Misc Linux tips

SSH login without a password

At first you may ask why you would ever want to be able to login to a remote computer without specifying a password.
Is't it a security risk?
Well kinda, it lowers the security to the least secure machine.
However you still need to be logged on with a specific user on the machine setup for password less login to the other machine.
And anyone logged in as you could just sniff you password. One way of doing so could be to modify you .bashrc (presuming you use bash as shell) to contain the line "alias ssh=myPasswordSniffer", write a keystroke sniffer and wait for you to login. There may be a better way but never mind.
Also remember that the sys-admin of your machine can log on the remote machine without knowing the password, he may of course also replace ssh with a keystroke sniffer, after all he is GOD.
I don't consider it too great a risk to use password less SSH, but judge for your self, and I would not recommend it for your Pentagon account(nor any root login).

Here is a couple of examples where it is nice. CVS over SSH, distcc over SSH.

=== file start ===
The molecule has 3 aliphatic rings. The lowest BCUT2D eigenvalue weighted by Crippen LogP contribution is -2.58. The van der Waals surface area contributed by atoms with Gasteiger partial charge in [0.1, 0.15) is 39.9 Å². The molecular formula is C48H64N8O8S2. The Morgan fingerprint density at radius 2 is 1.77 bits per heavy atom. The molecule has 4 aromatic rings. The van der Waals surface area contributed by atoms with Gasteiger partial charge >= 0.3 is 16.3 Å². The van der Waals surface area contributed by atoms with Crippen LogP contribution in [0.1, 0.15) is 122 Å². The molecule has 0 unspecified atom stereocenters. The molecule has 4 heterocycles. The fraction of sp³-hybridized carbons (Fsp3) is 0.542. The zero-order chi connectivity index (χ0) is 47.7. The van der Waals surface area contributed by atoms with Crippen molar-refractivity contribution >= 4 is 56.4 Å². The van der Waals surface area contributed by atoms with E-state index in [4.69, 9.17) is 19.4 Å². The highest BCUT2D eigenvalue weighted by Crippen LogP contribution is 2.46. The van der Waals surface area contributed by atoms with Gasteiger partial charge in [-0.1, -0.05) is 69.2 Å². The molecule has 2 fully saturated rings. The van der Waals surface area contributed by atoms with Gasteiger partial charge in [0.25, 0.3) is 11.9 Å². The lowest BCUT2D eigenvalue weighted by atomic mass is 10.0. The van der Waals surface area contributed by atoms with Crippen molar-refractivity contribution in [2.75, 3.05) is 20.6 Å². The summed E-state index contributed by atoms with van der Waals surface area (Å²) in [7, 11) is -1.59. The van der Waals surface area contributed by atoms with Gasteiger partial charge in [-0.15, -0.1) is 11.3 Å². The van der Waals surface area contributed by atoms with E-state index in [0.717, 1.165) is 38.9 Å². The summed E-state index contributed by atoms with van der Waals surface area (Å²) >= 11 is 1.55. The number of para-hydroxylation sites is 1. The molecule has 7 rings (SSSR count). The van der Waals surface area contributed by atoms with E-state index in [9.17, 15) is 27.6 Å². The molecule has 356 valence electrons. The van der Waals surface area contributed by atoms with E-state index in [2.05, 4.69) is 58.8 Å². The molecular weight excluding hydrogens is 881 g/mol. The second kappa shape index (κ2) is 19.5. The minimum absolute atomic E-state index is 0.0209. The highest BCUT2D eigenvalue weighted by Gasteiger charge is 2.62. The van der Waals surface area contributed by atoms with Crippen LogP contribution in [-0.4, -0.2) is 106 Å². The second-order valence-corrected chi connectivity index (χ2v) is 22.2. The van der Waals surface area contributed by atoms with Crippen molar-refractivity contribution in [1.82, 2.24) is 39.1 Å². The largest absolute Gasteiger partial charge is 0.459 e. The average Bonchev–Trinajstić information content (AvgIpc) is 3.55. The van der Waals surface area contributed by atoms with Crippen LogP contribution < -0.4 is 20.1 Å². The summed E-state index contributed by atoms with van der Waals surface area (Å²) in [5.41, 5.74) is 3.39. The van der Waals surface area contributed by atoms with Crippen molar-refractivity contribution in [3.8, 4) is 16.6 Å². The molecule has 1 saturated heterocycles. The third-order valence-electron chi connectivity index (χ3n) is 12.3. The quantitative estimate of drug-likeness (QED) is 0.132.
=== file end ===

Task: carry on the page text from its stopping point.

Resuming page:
How to do it

  • "cd .ssh"
  • "ssh-keygen -t dsa" see "man ssh-keygen" for more info (use empty password). You should now have two files "id_dsa" and "id_dsa.pub". They are you private and public key files
  • Move "id_dsa" to ".ssh/identity" (I don't know how to have two different secret keys in one file. You may want to store your public key, you can then install this on multiple remote hosts)
  • Make sure that no-one but you have any rights to the file ".ssh/identity"
  • Copy "id_dsa.pub" to the remote host.
  • Log on to the remote host
  • "cd .ssh"
  • Open/create "authorized_keys" in your favourite text editor, paste the content of "id_dsa.pub" on a new line in the file (append it)
  • Make sure that ssh works without having to use any passwords
  • You may delete "id_dsa.pub" but this is not important
This also works under Windows using Cygwin.